We have weekly classes with different trips that discuss Jewish issues, stories, laws, traditions, etc.
Tonight's meeting was about Loshon Hora. Last week's was too. And it's such a fascinating subject to me that I don't really know where to start to talk about it.
It's Hebrew and it means derogatory speech about someone else.
I don't know if I had ever really heard about it until we went to Israel and Lori Palatnik talked about it. It was certainly the first time the idea really made an impression on me. I forget exactly what she said, but I did walk out of that room, out of that lecture, wondering what I could say, who I could say it to, and thinking maybe I should just be quiet for a while, as I was at risk of breaking the rules.
There are tons of rules about it, and nuances, maybe as many nuances as there are different situations where you might speak ill of someone. And really the guiding principle seems to be that you shouldn't speak ill of anyone, and that your intention should be good.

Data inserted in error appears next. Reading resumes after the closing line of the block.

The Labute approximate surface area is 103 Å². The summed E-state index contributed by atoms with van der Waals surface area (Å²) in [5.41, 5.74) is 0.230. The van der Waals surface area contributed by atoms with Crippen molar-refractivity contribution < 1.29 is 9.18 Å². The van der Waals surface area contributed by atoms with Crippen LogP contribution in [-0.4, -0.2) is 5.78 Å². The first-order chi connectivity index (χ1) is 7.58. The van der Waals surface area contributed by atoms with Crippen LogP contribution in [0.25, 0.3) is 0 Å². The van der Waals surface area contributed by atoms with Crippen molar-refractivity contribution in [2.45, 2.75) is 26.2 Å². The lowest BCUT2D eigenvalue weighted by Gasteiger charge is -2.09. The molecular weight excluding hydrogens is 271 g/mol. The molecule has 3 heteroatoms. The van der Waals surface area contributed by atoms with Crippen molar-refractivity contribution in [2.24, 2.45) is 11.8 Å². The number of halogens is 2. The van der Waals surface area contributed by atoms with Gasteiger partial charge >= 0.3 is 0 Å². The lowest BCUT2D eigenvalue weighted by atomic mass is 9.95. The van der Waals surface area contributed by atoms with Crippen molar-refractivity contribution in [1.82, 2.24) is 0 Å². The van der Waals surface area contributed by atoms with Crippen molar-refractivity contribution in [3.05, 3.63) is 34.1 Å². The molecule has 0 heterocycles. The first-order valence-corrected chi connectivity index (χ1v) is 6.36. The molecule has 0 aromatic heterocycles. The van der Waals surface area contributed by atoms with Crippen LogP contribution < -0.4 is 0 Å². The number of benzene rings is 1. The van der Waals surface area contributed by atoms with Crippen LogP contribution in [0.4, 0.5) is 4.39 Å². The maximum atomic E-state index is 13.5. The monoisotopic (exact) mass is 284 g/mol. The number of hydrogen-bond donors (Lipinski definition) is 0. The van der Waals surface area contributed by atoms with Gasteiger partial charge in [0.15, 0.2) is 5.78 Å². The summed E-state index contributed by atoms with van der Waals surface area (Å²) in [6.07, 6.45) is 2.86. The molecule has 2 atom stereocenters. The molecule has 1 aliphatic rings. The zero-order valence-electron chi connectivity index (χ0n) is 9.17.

The basic rule is that one should never portray a derogatory image of someone even if that image is accurate.
So if someone said that somebody was having an affair (or stealing or greedy or bossy), even if the news was true, that would be loshon hora.
Now there could occasionally be exceptions for saying something, like when a person needs to be warned about potential harm or that a situation really needs to be addressed. In my example, if the person who had an affair was planning to marry a friend, maybe someone would need to warn the friend. Or if a person who was stealing asked a friend to go into business, someone should warn the friend.
My notes caution that one should weigh one's motivation in speaking out, and perhaps consult with a Rabbi before telling.
Why does it speak so strongly to me? I think because it's so easy to be hurt by words or to use words to hurt someone else.
Lauren asked our class tonight, "do you remember the worst thing someone ever said about you?" My answer was "yes", it was something so hurtful that I still remember it a lot of years later, and no, I'm not telling.